Chasing 700: Why Albert Pujols Should Come Back Next Season
Now 10 home runs away from 700 in his career and still one of the best lefty-mashers in baseball, Albert Pujols should play one more season.
Albert Pujols is one of the greatest home run hitters in MLB history. That much has been established for a long time now.
Pujols is one of nine players to have eclipsed 600 career home runs and, after hitting a pinch-hit Grand Slam yesterday, is one of only five who have reached 690.
The 42-year-old has enjoyed a home run barrage as of late, blasting three home runs in his last 10 plate appearances to reach the 690-mark. Obviously this put everyone on notice, because Pujols is now within 10 home runs of joining the elusive 700-club. Only Barry Bonds, Hank Aaron and Babe Ruth have reached that remarkable feat.
Let’s be realistic though. Albert Pujols will not hit 700 home runs by the end of this season.
While he has been great this year, particularly against left-handed pitching (we will get to this more in a bit), Pujols’ 690th career home run was just his 11th this season. It took nearly five months since Opening Day for Pujols to get to 11, now you think he is going to blast 10 more in final seven weeks of the season? It is not likely.
Instead, if Pujols wants to chase 700 home runs and maybe even make a run at Babe Ruth on the all-time list, he will have to return for another season. The good news is, he has actually become a valuable player for St. Louis, so his return could be a welcomed one.
One of the Best Lefty-Mashers in Baseball
Simply put, Albert Pujols is one of the best hitters in baseball against left-handed pitching. Despite his age, Pujols is still a top-five hitter in baseball when it comes to facing southpaws.
This season, Pujols is hitting .363/.402/.700, with seven home runs, 21 RBIs and a 198 wRC+. The future Hall of Famer isn’t even the best lefty-masher in the Cardinals lineup though, as the best in baseball just happens to share a lineup with Pujols playing his former position.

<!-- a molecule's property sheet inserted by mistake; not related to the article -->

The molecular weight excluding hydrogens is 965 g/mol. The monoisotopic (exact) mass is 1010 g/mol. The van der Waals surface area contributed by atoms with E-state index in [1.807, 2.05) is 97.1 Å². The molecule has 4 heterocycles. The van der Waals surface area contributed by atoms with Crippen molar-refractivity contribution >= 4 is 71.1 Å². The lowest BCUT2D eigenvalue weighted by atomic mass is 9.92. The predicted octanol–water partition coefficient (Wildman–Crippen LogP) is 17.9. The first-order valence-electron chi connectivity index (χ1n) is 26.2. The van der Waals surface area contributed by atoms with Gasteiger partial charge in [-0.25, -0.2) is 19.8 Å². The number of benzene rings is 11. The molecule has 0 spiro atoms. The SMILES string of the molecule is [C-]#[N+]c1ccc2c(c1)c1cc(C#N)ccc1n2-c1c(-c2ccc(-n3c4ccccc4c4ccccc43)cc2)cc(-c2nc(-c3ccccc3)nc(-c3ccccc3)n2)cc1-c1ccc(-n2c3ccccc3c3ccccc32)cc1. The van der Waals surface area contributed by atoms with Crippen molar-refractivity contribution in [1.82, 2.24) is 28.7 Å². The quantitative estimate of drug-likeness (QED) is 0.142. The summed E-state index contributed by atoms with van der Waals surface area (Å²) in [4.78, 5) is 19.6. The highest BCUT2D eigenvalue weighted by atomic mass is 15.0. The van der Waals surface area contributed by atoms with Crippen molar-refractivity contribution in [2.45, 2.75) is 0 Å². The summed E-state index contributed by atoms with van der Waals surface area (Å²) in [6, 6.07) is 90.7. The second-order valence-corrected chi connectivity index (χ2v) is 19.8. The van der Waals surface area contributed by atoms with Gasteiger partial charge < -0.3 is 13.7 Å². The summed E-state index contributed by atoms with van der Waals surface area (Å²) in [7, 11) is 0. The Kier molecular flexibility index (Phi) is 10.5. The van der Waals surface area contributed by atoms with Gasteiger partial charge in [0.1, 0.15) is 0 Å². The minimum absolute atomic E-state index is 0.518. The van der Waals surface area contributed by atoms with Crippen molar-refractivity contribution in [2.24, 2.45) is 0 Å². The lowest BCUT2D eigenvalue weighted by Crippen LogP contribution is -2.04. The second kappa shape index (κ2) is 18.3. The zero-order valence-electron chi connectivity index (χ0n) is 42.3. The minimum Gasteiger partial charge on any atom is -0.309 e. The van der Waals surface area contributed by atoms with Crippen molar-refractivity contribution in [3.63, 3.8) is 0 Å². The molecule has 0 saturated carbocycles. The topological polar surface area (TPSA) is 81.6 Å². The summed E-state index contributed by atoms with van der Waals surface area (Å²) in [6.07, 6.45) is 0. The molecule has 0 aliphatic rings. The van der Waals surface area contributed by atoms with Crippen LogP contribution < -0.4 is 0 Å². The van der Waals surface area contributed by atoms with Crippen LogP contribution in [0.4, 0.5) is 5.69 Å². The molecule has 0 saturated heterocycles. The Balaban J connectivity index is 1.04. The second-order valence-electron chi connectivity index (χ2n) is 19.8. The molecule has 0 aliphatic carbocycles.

Cardinals first baseman Paul Goldschmidt is on a different planet this year altogether, but particularly when it comes to facing lefties. The 34-year-old is hitting .430/.524/.837, with eight home runs, 23 RBIs and a whopping 273 wRC+.
Having Goldschmidt, Pujols and Nolan Arenado has given the Cardinals one of the best lineups in baseball when facing lefties. St. Louis leads MLB with their team 128 wRC+ against left-handed pitching, with a .803 OPS that leads the league as well.
Pujols is in the top-five among hitters in baseball when it comes to his wRC+ (5th), SLG (3rd) and OPS (3rd) against left-handed pitching. There is no doubt that Pujols can continue to play at a high level when it comes to the specialized role of facing left-handed pitching, which means he can return next season for reasons other than just to chase numbers.
Still, the numbers are certainly still worth chasing.
Too Close to Making History to Give Up Now
Albert Pujols could have retired over a decade ago and still would have been inducted into the Hall of Fame. When he signed his 10-year, $254 million deal with the Los Angeles Angels, Pujols was already Cooperstown bound.
Across his first tenure with the Cards, Pujols was nine-time All-Star, six-time Silver Slugger, two-time Gold Glove and three-time MVP. He also had an NLCS MVP on his resume, as well as a batting title and two World Series championships. Not to mention being the 2001 NL Rookie of the Year.
Pujols hit 445 home runs in his first 11 years with St. Louis and has 245 home runs since. Now just 10 home runs away from reaching that elusive 700-home run club, should Pujols really just retire?
While it is hard to believe that he would hit all 10 of those home runs this year, there is a good chance he adds to that total a bit. Pujols could conceivably be within five home runs of that total, making it all but certain he would break through if he played one more season.
Pujols is currently six home runs shy of Alex Rodriguez for third on the all-time list. There is a chance he can pass up A-Rod this year, but it would take a remarkable barrage down the stretch. Instead, with a full season, Pujols will almost definitely move past Rodriguez and could even push for Babe Ruth’s mark of 714 after he eclipses the 700-mark.
With historic achievements within his grasps, it would be disappointing to see Pujols retire now. Hopefully he either defies all the odds and puts up a crazy home run hitting stretch to close the year, or comes back next season to finish the job.